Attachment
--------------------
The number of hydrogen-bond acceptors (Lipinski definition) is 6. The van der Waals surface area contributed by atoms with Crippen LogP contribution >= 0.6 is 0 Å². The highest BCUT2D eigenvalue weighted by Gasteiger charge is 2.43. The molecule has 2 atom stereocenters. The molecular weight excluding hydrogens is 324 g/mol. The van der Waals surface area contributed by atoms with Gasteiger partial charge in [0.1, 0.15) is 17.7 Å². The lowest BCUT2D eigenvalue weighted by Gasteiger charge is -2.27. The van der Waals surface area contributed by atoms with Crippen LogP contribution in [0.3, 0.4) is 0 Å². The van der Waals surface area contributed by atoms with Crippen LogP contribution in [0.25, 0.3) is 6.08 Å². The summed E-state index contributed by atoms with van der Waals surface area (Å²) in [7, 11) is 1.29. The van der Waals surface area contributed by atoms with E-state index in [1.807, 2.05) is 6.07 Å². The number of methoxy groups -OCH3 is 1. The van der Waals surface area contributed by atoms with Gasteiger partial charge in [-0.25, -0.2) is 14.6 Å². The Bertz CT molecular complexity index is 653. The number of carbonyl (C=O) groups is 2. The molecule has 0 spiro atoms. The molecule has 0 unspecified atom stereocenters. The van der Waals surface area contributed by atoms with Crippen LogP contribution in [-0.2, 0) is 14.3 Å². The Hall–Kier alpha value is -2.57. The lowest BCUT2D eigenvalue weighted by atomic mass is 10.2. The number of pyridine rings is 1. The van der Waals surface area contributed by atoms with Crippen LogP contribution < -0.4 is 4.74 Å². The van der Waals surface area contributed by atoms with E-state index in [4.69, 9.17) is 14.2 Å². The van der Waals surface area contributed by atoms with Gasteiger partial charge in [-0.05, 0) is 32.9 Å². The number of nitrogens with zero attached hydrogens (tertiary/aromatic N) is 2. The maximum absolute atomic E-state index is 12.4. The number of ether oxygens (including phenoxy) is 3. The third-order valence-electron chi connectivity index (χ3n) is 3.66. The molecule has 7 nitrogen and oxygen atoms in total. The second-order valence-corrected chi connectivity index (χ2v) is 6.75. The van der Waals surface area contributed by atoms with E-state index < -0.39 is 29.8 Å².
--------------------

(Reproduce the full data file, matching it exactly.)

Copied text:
The number of hydrogen-bond acceptors (Lipinski definition) is 6. The van der Waals surface area contributed by atoms with Crippen LogP contribution >= 0.6 is 0 Å². The highest BCUT2D eigenvalue weighted by Gasteiger charge is 2.43. The molecule has 2 atom stereocenters. The molecular weight excluding hydrogens is 324 g/mol. The van der Waals surface area contributed by atoms with Gasteiger partial charge in [0.1, 0.15) is 17.7 Å². The lowest BCUT2D eigenvalue weighted by Gasteiger charge is -2.27. The van der Waals surface area contributed by atoms with Crippen LogP contribution in [0.3, 0.4) is 0 Å². The van der Waals surface area contributed by atoms with Crippen LogP contribution in [0.25, 0.3) is 6.08 Å². The summed E-state index contributed by atoms with van der Waals surface area (Å²) in [7, 11) is 1.29. The van der Waals surface area contributed by atoms with E-state index in [1.807, 2.05) is 6.07 Å². The number of methoxy groups -OCH3 is 1. The van der Waals surface area contributed by atoms with Gasteiger partial charge in [-0.25, -0.2) is 14.6 Å². The Bertz CT molecular complexity index is 653. The number of carbonyl (C=O) groups is 2. The molecule has 0 spiro atoms. The molecule has 0 unspecified atom stereocenters. The van der Waals surface area contributed by atoms with Crippen LogP contribution in [-0.2, 0) is 14.3 Å². The Hall–Kier alpha value is -2.57. The lowest BCUT2D eigenvalue weighted by atomic mass is 10.2. The number of pyridine rings is 1. The van der Waals surface area contributed by atoms with Crippen LogP contribution < -0.4 is 4.74 Å². The van der Waals surface area contributed by atoms with E-state index in [4.69, 9.17) is 14.2 Å². The van der Waals surface area contributed by atoms with Gasteiger partial charge in [-0.05, 0) is 32.9 Å². The number of nitrogens with zero attached hydrogens (tertiary/aromatic N) is 2. The maximum absolute atomic E-state index is 12.4. The number of ether oxygens (including phenoxy) is 3. The third-order valence-electron chi connectivity index (χ3n) is 3.66. The molecule has 7 nitrogen and oxygen atoms in total. The second-order valence-corrected chi connectivity index (χ2v) is 6.75. The van der Waals surface area contributed by atoms with E-state index < -0.39 is 29.8 Å².